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Oct 3, 17

Georgia Tech Is Trying to Repress Activists. Here’s How To Resist

Following the murder of Scout Schultz by Georgia Tech Police, Atlanta universities have been cracking down on protesters and dissent on campus. Several people are facing aggressive prosecution for participating in protests, and students are being kicked out of school based only on the claims of the police.

Police investigators are engaging in a witch hunt to try to identify and persecute activists. We have reports that police have pulled students out of class for interrogation. Cops also came to the home of someone they claim was identified in surveillance video at a protest and arrested them on bogus charges. We expect the police will continue this repression, because it’s an effective way to make people too afraid to continue very necessary resistance organizing.

Georgia Tech will do whatever it takes to make sure nobody mentions the name Scout Schultz ever again. You can resist this intimidation by learning how to deal with political repression, educating each other, and supporting those who are targeted.

The following is information about your rights when dealing with police and investigators. We are not lawyers and this is not legal advice. See the last section if you need to consult with a lawyer.


In general, but especially on social media, avoid discussion and speculation about who attended what protests. For example, Georgia Tech Police have released very grainy images of people at a protest. They want to arrest and interrogate them, but it’s not at all clear who the protesters are. Guessing or gossiping about who you think is depicted in these and other pictures could put people at legal risk. Even if you’re joking, mentioning someone’s name could be enough to get both you and them visited by investigators.


You do not need to speak with them. You have a constitutionally protected right to remain silent, and the cops can’t punish you for declining to answer questions.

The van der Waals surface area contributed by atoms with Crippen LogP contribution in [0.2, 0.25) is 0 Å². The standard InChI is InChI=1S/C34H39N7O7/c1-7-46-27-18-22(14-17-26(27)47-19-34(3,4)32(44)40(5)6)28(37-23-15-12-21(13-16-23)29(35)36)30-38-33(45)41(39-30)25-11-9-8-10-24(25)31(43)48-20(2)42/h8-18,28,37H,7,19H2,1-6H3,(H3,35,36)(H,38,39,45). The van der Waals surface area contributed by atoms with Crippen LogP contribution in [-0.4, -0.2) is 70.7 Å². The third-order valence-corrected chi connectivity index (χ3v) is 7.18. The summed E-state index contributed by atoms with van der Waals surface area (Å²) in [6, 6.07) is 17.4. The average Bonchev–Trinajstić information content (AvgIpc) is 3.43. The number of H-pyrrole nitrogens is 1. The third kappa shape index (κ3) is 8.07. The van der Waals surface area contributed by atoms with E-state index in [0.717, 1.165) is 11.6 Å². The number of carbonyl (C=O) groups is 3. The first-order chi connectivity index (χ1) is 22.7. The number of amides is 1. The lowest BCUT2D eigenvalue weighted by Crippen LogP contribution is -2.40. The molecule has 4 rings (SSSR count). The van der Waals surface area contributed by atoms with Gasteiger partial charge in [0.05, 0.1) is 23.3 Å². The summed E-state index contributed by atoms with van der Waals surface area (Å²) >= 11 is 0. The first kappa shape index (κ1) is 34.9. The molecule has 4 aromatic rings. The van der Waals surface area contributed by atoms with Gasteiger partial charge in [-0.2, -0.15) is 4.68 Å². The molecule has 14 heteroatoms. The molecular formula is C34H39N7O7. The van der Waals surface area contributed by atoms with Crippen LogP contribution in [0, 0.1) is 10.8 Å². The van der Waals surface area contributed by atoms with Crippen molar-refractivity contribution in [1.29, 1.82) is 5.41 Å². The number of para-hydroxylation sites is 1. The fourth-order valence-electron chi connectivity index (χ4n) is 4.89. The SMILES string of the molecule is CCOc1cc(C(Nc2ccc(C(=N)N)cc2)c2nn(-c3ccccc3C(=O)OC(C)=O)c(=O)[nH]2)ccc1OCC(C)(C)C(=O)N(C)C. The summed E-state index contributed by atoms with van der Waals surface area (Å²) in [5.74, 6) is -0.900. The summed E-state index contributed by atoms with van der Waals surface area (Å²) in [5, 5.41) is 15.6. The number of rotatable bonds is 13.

Even if you think that it could be helpful to answer certain questions, avoid doing it without a lawyer present. You should wait until you have legal support with you, and then decide how to handle any questions. Ask for the investigator’s contact information and say you will get back to them. You can then contact Copwatch or the NLG for further advice.

They may try to pressure you, but don’t let them trick you! You can say “I’m sorry, I’ve been advised not to speak to you without an attorney present.” If they press the issue, you can say “I’m going to remain silent and I want to see a lawyer.”


Read this guide for comprehensive advice on how to deal with investigators who may want to arrest someone or search your home:…


University officials may try to threaten you with sanctions or even expulsion if you don’t cooperate with their investigation, but you do not have to. Remember that even if police are not present at university interrogations, all information will be turned over to the police. So the same cautions against answering questions apply.

You have the right to have a lawyer present at all times while dealing with school officials, even if it’s not a criminal matter. As always, you are not required to answer any questions, and should decline any interview without a lawyer present.


If you have witnessed arrests or police violence at any protest recently, it’s very important to document your recollections. Even small details in your statement might be the key evidence to exonerate someone who was falsely accused of a crime. However, keep it private. Do not post pictures, video, or written accounts online. Instead, save it somewhere safe so that it can be provided to defense attorneys if needed. Contact Copwatch for advice on how to get your written statements and recordings to the appropriate lawyers safely.


We are not lawyers, and we can’t offer legal advice. However, we can give you more information about your rights. If you are approached by investigators, you can call Copwatch at any time, even during the incident, to get more information about your rights and options.

If you are in a situation where you need legal advice about political repression, let us know and we will do our best to find someone who can talk to you.

Hotline: 678-390-0393

National Lawyers’ Guild

Atlanta Solidarity Fund (fundraiser for activists who have been targeted)…

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Copwatch of East Atlanta is a group of civilians organized to protect our communities from police abuse. We monitor police stops, using video cameras to document any brutality or violation of rights. We also educate people about their rights and how to file complaints about mistreatment by the police.

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